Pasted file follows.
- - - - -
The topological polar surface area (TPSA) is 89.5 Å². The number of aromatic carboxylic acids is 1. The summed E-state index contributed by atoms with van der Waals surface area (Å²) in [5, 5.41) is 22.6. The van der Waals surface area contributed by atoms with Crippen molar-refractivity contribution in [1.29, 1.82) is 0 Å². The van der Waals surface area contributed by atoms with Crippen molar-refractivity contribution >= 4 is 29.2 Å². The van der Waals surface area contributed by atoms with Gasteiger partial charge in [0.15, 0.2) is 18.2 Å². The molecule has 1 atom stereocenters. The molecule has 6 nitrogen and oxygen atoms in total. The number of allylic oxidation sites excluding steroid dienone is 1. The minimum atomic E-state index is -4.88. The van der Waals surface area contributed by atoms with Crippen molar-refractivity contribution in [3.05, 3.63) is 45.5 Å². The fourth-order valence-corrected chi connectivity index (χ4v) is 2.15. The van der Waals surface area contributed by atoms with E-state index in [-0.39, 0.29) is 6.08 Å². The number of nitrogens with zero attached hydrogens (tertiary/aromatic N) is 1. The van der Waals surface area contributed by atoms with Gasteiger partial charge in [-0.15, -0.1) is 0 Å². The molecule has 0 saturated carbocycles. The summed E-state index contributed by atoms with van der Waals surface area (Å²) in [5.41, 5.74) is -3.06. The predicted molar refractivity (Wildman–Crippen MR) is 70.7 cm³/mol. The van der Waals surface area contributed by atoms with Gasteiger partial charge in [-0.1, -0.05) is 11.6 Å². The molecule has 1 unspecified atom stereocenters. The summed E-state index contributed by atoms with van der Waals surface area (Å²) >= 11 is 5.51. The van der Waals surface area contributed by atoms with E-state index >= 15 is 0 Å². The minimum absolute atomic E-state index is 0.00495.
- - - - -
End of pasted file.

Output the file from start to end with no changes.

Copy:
The topological polar surface area (TPSA) is 89.5 Å². The number of aromatic carboxylic acids is 1. The summed E-state index contributed by atoms with van der Waals surface area (Å²) in [5, 5.41) is 22.6. The van der Waals surface area contributed by atoms with Crippen molar-refractivity contribution in [1.29, 1.82) is 0 Å². The van der Waals surface area contributed by atoms with Crippen molar-refractivity contribution >= 4 is 29.2 Å². The van der Waals surface area contributed by atoms with Gasteiger partial charge in [0.15, 0.2) is 18.2 Å². The molecule has 1 atom stereocenters. The molecule has 6 nitrogen and oxygen atoms in total. The number of allylic oxidation sites excluding steroid dienone is 1. The minimum atomic E-state index is -4.88. The van der Waals surface area contributed by atoms with Crippen molar-refractivity contribution in [3.05, 3.63) is 45.5 Å². The fourth-order valence-corrected chi connectivity index (χ4v) is 2.15. The van der Waals surface area contributed by atoms with E-state index in [-0.39, 0.29) is 6.08 Å². The number of nitrogens with zero attached hydrogens (tertiary/aromatic N) is 1. The van der Waals surface area contributed by atoms with Gasteiger partial charge in [-0.15, -0.1) is 0 Å². The molecule has 0 saturated carbocycles. The summed E-state index contributed by atoms with van der Waals surface area (Å²) in [5.41, 5.74) is -3.06. The predicted molar refractivity (Wildman–Crippen MR) is 70.7 cm³/mol. The van der Waals surface area contributed by atoms with Gasteiger partial charge in [-0.1, -0.05) is 11.6 Å². The molecule has 1 unspecified atom stereocenters. The summed E-state index contributed by atoms with van der Waals surface area (Å²) >= 11 is 5.51. The van der Waals surface area contributed by atoms with E-state index >= 15 is 0 Å². The minimum absolute atomic E-state index is 0.00495.